Google Closure

In order to abstract away JavaScript environment differences ClojureScript relies on the Google Closure Library (GCL). GCL supplies an important facility missing from JavaScript: namespaces and a way to declare dependencies between them. In fact ClojureScript namespaces get compiled to Google Closure namespaces.

Loading dependencies correctly across various browser targets is a surprisingly tricky affair. GCL accomplishes this by maintaining a dependency graph. When you require a namespace it will write the needed script tags in dependency order for you.

So what went wrong? If you look at out/main.js you will see some dependency graph building calls:

goog.addDependency("base.js", ['goog'], []);
goog.addDependency("../cljs/core.js", ['cljs.core'], ...);
goog.addDependency("../hello_world/core.js", ['hello_world.core'], ...);

But wait, where is this goog object coming from?

Oops. We never loaded it! In order for GCL to bootstrap we must at least load goog/base.js. You'll see this is available in out/goog/base.js. Let's add this to your page now:

<html>
    <body>
        <script type="text/javascript" src="out/goog/base.js"></script>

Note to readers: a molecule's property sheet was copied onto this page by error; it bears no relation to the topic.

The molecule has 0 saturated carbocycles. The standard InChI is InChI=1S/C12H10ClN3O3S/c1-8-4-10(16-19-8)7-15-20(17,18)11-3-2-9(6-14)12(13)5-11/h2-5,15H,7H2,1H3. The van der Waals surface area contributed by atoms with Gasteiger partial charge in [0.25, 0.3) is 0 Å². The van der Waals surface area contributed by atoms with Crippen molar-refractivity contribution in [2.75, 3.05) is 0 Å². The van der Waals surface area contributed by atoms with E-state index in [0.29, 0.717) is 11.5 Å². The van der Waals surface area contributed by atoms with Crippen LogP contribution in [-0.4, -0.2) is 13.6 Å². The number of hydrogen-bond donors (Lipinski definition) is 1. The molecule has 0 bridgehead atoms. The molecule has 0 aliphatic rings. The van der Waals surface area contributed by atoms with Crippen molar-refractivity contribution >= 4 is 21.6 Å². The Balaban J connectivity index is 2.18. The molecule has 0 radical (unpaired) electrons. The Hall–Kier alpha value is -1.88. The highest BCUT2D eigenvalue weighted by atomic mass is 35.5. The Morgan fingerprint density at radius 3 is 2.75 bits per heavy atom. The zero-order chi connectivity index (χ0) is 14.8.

<script type="text/javascript" src="out/main.js"></script>
    </body>
</html>

Refresh the page.

The error will be gone but you still won't see the desired "Hello world!".

Hrm. out/main.js didn't appear to have any of the logic that we wrote, in fact it only includes the needed dependency graph information for the ClojureScript standard library cljs.core and our namespace.

Ah. The last step we missed was actually requiring our namespace to kick things off. Change index.html to the following.

<html>
    <body>
        <script type="text/javascript" src="out/goog/base.js"></script>
        <script type="text/javascript" src="out/main.js"></script>
        <script type="text/javascript">
            goog.require("hello_world.core");
            // Note the underscore "_"! 
        </script>
    </body>
</html>

Refresh your index.html and you should finally see "Hello world!" printing to the browser JavaScript console. If you're using a sufficiently modern browser you should even see the printing was invoked from a ClojureScript source file and not a JavaScript one thanks to source mapping (some browsers like Chrome require you to first enable source mapping, for more details look here).

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